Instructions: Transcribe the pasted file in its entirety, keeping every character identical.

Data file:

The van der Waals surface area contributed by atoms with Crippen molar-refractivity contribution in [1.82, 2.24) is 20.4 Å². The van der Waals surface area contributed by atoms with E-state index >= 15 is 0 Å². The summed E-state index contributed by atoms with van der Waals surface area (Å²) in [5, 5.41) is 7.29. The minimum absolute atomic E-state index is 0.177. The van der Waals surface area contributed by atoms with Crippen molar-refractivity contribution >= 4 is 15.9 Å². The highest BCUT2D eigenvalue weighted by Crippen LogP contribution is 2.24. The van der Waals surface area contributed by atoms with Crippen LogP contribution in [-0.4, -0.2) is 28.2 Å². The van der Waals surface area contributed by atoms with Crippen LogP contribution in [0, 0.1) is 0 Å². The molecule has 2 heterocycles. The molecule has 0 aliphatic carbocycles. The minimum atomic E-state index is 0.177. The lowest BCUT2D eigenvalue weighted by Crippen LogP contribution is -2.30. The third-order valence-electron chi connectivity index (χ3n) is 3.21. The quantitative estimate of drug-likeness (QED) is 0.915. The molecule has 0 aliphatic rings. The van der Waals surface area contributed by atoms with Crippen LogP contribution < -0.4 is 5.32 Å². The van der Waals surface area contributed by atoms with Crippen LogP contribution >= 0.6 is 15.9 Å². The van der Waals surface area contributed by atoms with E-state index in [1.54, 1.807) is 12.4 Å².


The van der Waals surface area contributed by atoms with Crippen molar-refractivity contribution in [1.82, 2.24) is 20.4 Å². The van der Waals surface area contributed by atoms with E-state index >= 15 is 0 Å². The summed E-state index contributed by atoms with van der Waals surface area (Å²) in [5, 5.41) is 7.29. The minimum absolute atomic E-state index is 0.177. The van der Waals surface area contributed by atoms with Crippen molar-refractivity contribution >= 4 is 15.9 Å². The highest BCUT2D eigenvalue weighted by Crippen LogP contribution is 2.24. The van der Waals surface area contributed by atoms with Crippen LogP contribution in [-0.4, -0.2) is 28.2 Å². The van der Waals surface area contributed by atoms with Crippen LogP contribution in [0, 0.1) is 0 Å². The molecule has 2 heterocycles. The molecule has 0 aliphatic carbocycles. The minimum atomic E-state index is 0.177. The lowest BCUT2D eigenvalue weighted by Crippen LogP contribution is -2.30. The third-order valence-electron chi connectivity index (χ3n) is 3.21. The quantitative estimate of drug-likeness (QED) is 0.915. The molecule has 0 aliphatic rings. The van der Waals surface area contributed by atoms with Crippen LogP contribution < -0.4 is 5.32 Å². The van der Waals surface area contributed by atoms with Crippen LogP contribution >= 0.6 is 15.9 Å². The van der Waals surface area contributed by atoms with E-state index in [1.54, 1.807) is 12.4 Å².